Why the car is fast becoming a computer on four wheels

Marius Mihailovici, Managing Director of Porsche Engineering Romania explores the future of automotive development

7w ago
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"Even today, cars are very much rolling computers. They contain a network of between 70 and 100 ECUs to do such jobs as controlling fuel injection, regulating braking behaviour, and monitoring the air conditioning. A modern car has in the region of 100 million lines of code, driving such complex systems as entertainment and navigation, smartphones connectivity and active safety. By way of context, a Boeing 787 Dreamliner has a meagre 14 million lines of code.

"But there is more to come. The next step will be HCPs (High Performance Computing Platforms), which will enable significantly more computing power to be integrated into an ECU, necessary to meet the increasing complexity of the functions of tomorrow’s cars. Software is taking over more and more important tasks in the car, including data exchange with other road users and the road infrastructure, updating vehicles from the cloud, and eventually even autonomous driving.

"All this has turned the development of automotive software into a rather tricky balancing act. Both safety regulations and customer requirements need to be met, requiring fast and flexible work. Targets are often set at short notice and change quickly. In Cluj, Romania, our software developers use suitably agile methods, with small development steps whose results are checked in daily rounds of feedback. Individual teams have a great deal of freedom and support each other with their respective capabilities.

Marius Mihailovici, Managing Director of Porsche Engineering Romania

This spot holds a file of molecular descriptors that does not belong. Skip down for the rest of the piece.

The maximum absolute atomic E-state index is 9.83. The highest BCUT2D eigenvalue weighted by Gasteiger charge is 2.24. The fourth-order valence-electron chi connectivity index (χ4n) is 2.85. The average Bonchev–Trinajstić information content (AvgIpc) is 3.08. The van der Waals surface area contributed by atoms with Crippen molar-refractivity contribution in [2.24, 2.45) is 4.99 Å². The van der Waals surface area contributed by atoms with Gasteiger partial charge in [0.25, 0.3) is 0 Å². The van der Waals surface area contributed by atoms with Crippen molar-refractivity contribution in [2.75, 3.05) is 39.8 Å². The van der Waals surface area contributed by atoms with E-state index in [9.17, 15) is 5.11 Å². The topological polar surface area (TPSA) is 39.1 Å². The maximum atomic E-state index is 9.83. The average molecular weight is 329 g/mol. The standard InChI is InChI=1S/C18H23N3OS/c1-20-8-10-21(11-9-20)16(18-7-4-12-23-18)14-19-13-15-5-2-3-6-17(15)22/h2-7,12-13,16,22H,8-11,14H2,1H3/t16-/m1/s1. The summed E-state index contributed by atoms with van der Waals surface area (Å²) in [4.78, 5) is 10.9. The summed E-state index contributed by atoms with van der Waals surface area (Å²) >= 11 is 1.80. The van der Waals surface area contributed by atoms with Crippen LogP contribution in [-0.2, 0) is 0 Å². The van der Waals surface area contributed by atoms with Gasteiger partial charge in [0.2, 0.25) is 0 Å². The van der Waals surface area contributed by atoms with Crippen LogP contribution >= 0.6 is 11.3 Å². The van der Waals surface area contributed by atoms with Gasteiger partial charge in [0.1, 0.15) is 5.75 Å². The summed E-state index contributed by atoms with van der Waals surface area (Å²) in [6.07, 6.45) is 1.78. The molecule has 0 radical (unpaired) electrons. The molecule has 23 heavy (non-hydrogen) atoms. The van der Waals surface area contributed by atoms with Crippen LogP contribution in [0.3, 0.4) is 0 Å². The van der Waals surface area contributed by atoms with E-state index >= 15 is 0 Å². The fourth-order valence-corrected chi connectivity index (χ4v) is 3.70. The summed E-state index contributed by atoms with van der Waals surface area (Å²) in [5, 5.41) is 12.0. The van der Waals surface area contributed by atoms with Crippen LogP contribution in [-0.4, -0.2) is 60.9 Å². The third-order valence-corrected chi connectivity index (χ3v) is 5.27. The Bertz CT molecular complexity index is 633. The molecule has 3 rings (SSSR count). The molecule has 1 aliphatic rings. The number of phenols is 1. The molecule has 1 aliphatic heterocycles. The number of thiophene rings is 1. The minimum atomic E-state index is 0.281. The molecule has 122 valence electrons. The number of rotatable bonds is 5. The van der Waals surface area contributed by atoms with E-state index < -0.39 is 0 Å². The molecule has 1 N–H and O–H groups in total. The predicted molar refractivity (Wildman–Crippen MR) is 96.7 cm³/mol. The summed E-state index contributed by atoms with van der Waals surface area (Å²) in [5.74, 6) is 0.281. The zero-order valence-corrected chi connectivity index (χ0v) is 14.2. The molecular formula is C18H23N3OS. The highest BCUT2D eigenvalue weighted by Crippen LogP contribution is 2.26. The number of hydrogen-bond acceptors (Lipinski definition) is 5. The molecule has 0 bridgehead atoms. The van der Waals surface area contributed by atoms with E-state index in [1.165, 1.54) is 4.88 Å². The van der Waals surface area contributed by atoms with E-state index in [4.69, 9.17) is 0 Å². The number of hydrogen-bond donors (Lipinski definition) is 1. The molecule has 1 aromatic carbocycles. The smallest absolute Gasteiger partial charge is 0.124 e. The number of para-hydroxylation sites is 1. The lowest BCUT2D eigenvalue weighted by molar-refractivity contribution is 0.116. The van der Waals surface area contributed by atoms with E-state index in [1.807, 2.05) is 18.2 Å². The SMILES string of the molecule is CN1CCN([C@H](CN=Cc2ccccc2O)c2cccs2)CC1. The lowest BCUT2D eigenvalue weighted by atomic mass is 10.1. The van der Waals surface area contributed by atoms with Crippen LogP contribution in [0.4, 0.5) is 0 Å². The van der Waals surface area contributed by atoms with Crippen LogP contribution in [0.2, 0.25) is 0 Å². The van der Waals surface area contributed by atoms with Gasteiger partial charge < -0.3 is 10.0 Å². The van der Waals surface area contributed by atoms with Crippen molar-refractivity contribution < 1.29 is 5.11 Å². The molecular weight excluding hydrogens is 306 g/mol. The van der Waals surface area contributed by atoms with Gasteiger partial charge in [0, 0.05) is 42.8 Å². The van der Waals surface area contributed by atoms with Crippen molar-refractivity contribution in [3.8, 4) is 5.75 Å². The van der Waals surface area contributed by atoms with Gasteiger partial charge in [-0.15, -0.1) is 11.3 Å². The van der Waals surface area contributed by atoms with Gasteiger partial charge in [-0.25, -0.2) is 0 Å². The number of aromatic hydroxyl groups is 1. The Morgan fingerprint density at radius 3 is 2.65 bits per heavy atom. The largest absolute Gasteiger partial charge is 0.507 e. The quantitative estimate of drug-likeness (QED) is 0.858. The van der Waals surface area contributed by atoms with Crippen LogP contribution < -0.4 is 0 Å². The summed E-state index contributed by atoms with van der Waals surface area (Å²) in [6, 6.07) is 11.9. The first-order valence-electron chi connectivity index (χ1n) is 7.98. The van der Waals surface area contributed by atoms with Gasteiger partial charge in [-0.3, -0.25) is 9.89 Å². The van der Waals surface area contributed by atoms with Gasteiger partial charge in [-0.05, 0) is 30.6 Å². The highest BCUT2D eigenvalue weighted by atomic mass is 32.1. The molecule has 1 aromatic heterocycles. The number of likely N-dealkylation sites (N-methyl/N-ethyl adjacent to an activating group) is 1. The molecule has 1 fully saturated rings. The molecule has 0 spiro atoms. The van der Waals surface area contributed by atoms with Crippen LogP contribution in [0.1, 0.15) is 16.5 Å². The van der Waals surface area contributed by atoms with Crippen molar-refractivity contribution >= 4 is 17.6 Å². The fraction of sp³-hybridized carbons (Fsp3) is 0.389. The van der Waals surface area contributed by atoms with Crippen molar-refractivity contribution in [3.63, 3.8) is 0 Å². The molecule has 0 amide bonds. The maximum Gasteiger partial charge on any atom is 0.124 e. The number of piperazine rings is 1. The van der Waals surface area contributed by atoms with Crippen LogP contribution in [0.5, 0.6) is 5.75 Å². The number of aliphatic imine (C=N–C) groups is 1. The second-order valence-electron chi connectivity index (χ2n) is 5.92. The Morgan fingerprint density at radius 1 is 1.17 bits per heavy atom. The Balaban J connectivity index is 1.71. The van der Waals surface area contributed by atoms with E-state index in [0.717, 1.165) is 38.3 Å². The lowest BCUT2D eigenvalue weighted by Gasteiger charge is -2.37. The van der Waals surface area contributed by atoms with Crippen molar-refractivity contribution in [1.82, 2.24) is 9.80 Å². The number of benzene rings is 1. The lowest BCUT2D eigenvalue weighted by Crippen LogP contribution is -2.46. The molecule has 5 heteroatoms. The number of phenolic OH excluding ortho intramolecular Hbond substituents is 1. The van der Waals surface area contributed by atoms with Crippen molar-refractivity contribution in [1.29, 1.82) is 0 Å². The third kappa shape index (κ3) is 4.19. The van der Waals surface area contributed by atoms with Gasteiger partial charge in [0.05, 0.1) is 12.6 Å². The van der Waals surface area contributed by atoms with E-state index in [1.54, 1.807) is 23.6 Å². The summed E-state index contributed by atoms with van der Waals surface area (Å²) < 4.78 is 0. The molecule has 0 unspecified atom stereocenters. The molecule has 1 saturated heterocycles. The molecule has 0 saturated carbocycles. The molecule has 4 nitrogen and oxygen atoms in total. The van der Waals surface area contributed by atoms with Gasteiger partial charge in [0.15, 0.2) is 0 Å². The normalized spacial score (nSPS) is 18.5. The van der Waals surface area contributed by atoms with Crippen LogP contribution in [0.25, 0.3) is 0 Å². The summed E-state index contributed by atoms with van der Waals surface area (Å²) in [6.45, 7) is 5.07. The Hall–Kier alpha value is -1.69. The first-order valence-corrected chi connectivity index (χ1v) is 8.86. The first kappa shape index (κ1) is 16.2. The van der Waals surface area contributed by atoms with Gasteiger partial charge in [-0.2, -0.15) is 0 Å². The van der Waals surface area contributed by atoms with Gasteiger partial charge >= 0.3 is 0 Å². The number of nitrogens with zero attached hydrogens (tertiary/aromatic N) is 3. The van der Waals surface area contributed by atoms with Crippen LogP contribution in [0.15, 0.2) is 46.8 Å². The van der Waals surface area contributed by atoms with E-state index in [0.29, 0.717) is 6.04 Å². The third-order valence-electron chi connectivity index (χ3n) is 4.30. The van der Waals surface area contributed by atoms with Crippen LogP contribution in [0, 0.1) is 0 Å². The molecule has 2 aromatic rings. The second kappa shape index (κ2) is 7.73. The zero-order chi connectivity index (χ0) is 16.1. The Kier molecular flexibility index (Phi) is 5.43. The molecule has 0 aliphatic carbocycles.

Marius Mihailovici, Managing Director of Porsche Engineering Romania

"Developments outside the automotive industry will also force us to rethink things, as cars are increasingly integrated into the digital lives of their drivers. For example, the smartphone automatically connects to the vehicle when getting in. Media use, navigation, and communication merge seamlessly. It is use scenarios like these that will change the content of our software developers’ work¬ – for the simple reason that the boundaries between pure ‘automotive software’ and other applications are becoming blurred. Incidentally, this also requires a certain mindset on the part of our developers: we employ people who live the digital lifestyle themselves. They not only know what our clients demand, but also what vehicle users expect from their cars.

"New ECU architectures are also changing the way automotive software is developed. I assume that in the car of the future there will be a few central, very powerful computers of the HCP type, which, together with subordinate, simpler units, will control the entire vehicle. These central computers with a real operating system truly turn the car into a PC on four wheels. For developers, this means that the methods of their work do not change that much. What changes are the systems they are dealing with: they are more hierarchical, have fewer components, and are controlled by one overall software. And this—like any software—will receive regular updates. So the software of a car is not developed and installed once, but is constantly being further developed, even when the car is already in the customer’s hands."

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Comments (3)

  • This is why I'm turning off new cars by the second.

      1 month ago
  • Very informative article. I’m absolutely astounded that a Boeing 787 Dreamliner had only 14% the lines of code of a modern automobile. Even if we include autonomous vehicles with all those extra coding requirements, it’s hard to imagine. Is this correct?

      1 month ago
  • Almost all new cars are already computers

      1 month ago
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